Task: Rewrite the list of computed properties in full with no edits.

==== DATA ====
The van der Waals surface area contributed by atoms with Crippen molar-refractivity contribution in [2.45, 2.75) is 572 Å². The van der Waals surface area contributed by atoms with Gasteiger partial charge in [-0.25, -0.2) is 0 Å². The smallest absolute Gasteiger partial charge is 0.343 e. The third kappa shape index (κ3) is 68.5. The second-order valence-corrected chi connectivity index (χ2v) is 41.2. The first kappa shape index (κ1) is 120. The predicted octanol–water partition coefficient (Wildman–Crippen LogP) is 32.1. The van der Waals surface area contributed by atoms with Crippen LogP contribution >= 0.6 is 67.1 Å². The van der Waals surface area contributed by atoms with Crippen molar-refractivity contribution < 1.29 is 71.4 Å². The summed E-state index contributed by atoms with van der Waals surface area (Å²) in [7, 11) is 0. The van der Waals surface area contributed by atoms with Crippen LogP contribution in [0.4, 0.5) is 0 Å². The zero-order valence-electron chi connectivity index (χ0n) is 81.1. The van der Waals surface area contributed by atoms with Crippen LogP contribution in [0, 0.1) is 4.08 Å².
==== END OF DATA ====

The van der Waals surface area contributed by atoms with Crippen molar-refractivity contribution in [2.45, 2.75) is 572 Å². The van der Waals surface area contributed by atoms with Gasteiger partial charge in [-0.25, -0.2) is 0 Å². The smallest absolute Gasteiger partial charge is 0.343 e. The third kappa shape index (κ3) is 68.5. The second-order valence-corrected chi connectivity index (χ2v) is 41.2. The first kappa shape index (κ1) is 120. The predicted octanol–water partition coefficient (Wildman–Crippen LogP) is 32.1. The van der Waals surface area contributed by atoms with Crippen LogP contribution >= 0.6 is 67.1 Å². The van der Waals surface area contributed by atoms with Crippen molar-refractivity contribution < 1.29 is 71.4 Å². The summed E-state index contributed by atoms with van der Waals surface area (Å²) in [7, 11) is 0. The van der Waals surface area contributed by atoms with Crippen LogP contribution in [0.4, 0.5) is 0 Å². The zero-order valence-electron chi connectivity index (χ0n) is 81.1. The van der Waals surface area contributed by atoms with Crippen LogP contribution in [0, 0.1) is 4.08 Å².